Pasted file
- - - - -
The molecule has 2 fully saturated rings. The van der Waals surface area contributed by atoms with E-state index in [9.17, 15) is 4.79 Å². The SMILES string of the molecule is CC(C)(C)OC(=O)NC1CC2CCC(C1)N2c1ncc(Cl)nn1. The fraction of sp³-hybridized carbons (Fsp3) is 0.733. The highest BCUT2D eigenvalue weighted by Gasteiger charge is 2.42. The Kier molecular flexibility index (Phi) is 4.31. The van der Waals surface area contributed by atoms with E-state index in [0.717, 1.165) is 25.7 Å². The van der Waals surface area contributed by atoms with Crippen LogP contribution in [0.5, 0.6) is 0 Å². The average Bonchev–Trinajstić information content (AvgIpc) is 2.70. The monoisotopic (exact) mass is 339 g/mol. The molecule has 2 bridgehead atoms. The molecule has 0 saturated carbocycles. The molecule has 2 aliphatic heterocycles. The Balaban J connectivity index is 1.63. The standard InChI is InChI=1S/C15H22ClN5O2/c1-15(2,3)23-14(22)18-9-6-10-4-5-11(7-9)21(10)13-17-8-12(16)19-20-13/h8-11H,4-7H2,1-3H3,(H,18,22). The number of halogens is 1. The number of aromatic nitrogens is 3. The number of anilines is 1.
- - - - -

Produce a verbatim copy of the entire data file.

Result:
The molecule has 2 fully saturated rings. The van der Waals surface area contributed by atoms with E-state index in [9.17, 15) is 4.79 Å². The SMILES string of the molecule is CC(C)(C)OC(=O)NC1CC2CCC(C1)N2c1ncc(Cl)nn1. The fraction of sp³-hybridized carbons (Fsp3) is 0.733. The highest BCUT2D eigenvalue weighted by Gasteiger charge is 2.42. The Kier molecular flexibility index (Phi) is 4.31. The van der Waals surface area contributed by atoms with E-state index in [0.717, 1.165) is 25.7 Å². The van der Waals surface area contributed by atoms with Crippen LogP contribution in [0.5, 0.6) is 0 Å². The average Bonchev–Trinajstić information content (AvgIpc) is 2.70. The monoisotopic (exact) mass is 339 g/mol. The molecule has 2 bridgehead atoms. The molecule has 0 saturated carbocycles. The molecule has 2 aliphatic heterocycles. The Balaban J connectivity index is 1.63. The standard InChI is InChI=1S/C15H22ClN5O2/c1-15(2,3)23-14(22)18-9-6-10-4-5-11(7-9)21(10)13-17-8-12(16)19-20-13/h8-11H,4-7H2,1-3H3,(H,18,22). The number of halogens is 1. The number of aromatic nitrogens is 3. The number of anilines is 1.